When Ravichandran read it, he said, “This is fine; how do I implement it ?”

“Whenever bosses and juniors exhibit the right behavior, give them a chocolate. Count the number of wrappers at the end of each month to know how many of the positive behaviors they exhibited.

Measurements help change behavior.

Positive appreciation helps change happen faster.

It is easier to manage technology; the soft side of business is harder to walk on !”


Monday, November 22, 2010

What is our intellectual horse power?

What is our intellectual horse power?

“Do we hire people in this company to think at all?” asked Raghu Parthasarathy who had assumed charge as the Chief Knowledge Officer. Raghu had returned to India after spending over 20 years in the US. He holds several patents and helps companies develop the capacity of the people to innovate and enhance the intellectual capital base.

He was making his observations known to the CEO and the board on why he is compelled to ask that question. He revealed some interesting statistics:

Against the 2.5% of the turnover the company was spending in R&D, it was ‘importing’ knowledge and outsourcing thinking that costed the company nearly 30% of the revenue! In other words for every one rupee spent on commercializing new ideas, the company was spending 12 times that borrowing it from elsewhere. Therefore the company’s ability to think, that he termed ‘intellectual horsepower’ was at mere 8.33% If the company was content to encourage so little thinking and do much shopping for ideas from external sources, why at all hire top flight engineers and MBA’s from Ivy schools at exorbitant starting salaries?

He reeled off examples:

The human resource department does very little thinking or even doing. They outsource everything from climate surveys, Employee satisfaction surveys, recruitment and selection of senior and junior personnel, annual compensation benchmarking, skill assessment for all new positions and even 60% of the training. The cumulative financial load of all these outsourced activities was equivalent to one month’s wage bill for the entire company, 20 crores! The HR department had become a buying agent of HR services. This does not include payroll processing and the HRIS platform under automation.

Marketing itself does very little thinking related to their function. Everything from creative advertising, to consumer research, brand equity assessment needed to be audited, analyzed and reported for market share gain and loss; all these were offloaded on to third party suppliers. All that Marketing did was to arrange them make presentations to the CEO and settle their bills. They gave away almost 30 crores of business in the previous year and felt the spending should go up higher! When will they learn to do these works in house?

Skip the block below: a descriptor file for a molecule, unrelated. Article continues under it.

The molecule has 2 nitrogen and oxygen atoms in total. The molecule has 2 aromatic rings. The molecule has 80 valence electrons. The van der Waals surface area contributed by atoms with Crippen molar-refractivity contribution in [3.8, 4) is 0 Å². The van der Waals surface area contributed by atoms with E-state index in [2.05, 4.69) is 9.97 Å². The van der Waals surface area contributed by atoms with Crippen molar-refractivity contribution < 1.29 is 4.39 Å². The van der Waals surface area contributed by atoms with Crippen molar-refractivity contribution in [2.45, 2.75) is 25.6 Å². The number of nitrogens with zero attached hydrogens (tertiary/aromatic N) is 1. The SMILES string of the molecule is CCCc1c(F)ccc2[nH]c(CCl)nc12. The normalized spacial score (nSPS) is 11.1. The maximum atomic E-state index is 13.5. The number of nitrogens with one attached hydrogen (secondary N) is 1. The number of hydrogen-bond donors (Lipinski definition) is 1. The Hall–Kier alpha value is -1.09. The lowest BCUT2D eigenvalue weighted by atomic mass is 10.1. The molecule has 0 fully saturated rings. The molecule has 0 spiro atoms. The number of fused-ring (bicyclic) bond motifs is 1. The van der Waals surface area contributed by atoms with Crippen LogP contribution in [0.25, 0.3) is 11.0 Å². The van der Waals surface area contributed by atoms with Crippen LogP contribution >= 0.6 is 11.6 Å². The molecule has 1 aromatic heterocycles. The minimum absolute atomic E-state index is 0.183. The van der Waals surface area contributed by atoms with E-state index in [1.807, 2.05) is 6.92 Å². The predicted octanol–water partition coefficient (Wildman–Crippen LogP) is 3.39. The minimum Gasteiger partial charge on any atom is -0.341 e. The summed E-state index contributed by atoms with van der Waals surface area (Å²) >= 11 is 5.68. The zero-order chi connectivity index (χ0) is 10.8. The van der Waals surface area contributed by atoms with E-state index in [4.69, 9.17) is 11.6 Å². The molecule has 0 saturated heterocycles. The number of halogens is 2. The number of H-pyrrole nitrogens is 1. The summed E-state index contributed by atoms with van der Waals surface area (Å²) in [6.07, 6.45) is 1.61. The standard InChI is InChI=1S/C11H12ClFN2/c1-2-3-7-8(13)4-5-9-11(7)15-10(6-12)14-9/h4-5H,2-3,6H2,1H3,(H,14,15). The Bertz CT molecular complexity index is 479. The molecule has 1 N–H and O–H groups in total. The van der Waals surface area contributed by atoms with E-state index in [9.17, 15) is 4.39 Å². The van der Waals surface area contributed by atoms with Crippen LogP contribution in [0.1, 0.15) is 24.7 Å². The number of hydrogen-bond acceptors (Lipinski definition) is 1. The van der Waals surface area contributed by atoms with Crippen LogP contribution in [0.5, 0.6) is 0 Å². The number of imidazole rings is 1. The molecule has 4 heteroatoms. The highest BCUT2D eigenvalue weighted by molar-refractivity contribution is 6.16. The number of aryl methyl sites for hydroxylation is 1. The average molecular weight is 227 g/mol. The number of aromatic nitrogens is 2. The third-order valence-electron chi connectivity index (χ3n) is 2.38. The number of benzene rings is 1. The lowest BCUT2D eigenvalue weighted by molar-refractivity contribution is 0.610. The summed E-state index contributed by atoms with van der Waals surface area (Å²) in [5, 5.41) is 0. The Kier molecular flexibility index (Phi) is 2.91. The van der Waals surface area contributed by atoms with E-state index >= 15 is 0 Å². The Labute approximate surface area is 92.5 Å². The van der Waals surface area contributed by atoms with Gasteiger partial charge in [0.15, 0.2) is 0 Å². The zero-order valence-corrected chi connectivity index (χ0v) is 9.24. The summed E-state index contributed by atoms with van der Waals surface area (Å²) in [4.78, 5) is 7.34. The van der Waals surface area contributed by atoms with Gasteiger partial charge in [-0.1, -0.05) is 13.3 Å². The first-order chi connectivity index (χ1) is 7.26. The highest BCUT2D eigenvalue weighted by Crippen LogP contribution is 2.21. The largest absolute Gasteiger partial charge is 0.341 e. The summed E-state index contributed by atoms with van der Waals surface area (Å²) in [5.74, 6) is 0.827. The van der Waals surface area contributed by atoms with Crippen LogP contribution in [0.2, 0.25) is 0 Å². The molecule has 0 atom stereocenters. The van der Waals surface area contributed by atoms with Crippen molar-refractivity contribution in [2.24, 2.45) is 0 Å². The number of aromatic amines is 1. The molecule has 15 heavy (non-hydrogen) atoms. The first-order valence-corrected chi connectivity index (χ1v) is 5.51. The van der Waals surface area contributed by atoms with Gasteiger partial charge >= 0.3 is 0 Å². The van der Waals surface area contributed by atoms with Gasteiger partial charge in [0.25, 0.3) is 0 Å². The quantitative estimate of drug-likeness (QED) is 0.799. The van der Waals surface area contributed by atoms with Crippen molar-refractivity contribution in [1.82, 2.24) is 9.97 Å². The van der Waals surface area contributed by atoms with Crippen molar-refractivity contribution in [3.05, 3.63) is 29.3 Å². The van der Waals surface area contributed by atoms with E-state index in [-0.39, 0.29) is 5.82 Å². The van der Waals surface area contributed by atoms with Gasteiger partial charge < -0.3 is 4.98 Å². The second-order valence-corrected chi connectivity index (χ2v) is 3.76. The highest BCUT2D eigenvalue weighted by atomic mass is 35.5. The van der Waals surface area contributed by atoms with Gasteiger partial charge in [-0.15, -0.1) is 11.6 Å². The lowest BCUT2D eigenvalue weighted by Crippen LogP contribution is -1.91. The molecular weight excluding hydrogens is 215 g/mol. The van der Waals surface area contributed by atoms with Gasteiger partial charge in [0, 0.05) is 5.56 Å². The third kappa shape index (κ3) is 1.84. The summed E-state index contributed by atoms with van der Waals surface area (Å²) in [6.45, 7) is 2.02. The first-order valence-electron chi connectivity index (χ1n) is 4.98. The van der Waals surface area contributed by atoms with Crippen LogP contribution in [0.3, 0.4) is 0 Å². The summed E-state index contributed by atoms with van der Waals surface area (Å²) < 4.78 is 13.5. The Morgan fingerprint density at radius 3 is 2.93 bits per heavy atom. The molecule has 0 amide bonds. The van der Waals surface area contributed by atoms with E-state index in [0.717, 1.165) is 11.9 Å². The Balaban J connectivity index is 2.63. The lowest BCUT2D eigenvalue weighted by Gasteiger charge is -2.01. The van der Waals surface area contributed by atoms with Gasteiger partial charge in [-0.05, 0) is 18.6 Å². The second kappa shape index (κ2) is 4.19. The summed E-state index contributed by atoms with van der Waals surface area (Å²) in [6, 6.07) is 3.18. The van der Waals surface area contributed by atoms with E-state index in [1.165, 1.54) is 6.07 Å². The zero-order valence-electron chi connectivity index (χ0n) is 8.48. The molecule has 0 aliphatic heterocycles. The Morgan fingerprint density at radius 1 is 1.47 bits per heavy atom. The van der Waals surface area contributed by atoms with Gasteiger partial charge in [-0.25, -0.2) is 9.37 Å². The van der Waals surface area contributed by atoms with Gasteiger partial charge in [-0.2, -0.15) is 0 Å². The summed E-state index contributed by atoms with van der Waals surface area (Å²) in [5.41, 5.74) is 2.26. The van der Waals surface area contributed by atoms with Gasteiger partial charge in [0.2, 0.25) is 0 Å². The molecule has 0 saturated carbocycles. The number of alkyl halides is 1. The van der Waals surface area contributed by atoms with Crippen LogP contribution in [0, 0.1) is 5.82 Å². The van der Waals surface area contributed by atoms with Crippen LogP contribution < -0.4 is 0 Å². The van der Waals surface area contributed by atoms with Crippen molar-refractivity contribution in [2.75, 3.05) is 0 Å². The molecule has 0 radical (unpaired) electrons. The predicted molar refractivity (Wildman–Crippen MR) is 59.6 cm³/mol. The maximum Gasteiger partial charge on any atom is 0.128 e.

The Director of Communication had appointed specialized agencies to bring out the company brochure, design the balance sheet, edit and print he monthly newsletter, convene all promotional events including press meets and the maintenance of the company’s Intranet. That cost another 24 crores; down the drain.

Information processing department outsourced all their data entry work and the related analytics to a specialize agency that is supposedly statistically more literate then us. No single agency within the company was capable of generating any special reports or analysis of our own.

Raghu parthasarathy highlighted the need for the company to institute a policy that will make the ‘import of thinking ‘abilities far more stringent. He went on to categorize knowledge work into five:

  1. Internally developed proprietary know how: Ready made, tried and tested proven application
  2. In house research and analysis: Confidential and tightly managed development program
  3. Fully outsourced projects: Routine and cost effective to get done from the outside
  4. Off the shelf bought out solution: Import ideas if they are it can be developed faster and better buy
  5. Custom designed package development: What is needed to develop it in house?

The first and second should be actively encouraged.

The third and the fourth seriously debated.

The last one actively discouraged; it should either belong to the first two or the next two.

Else it will become prohibitively expensive to maintain and upgrade. .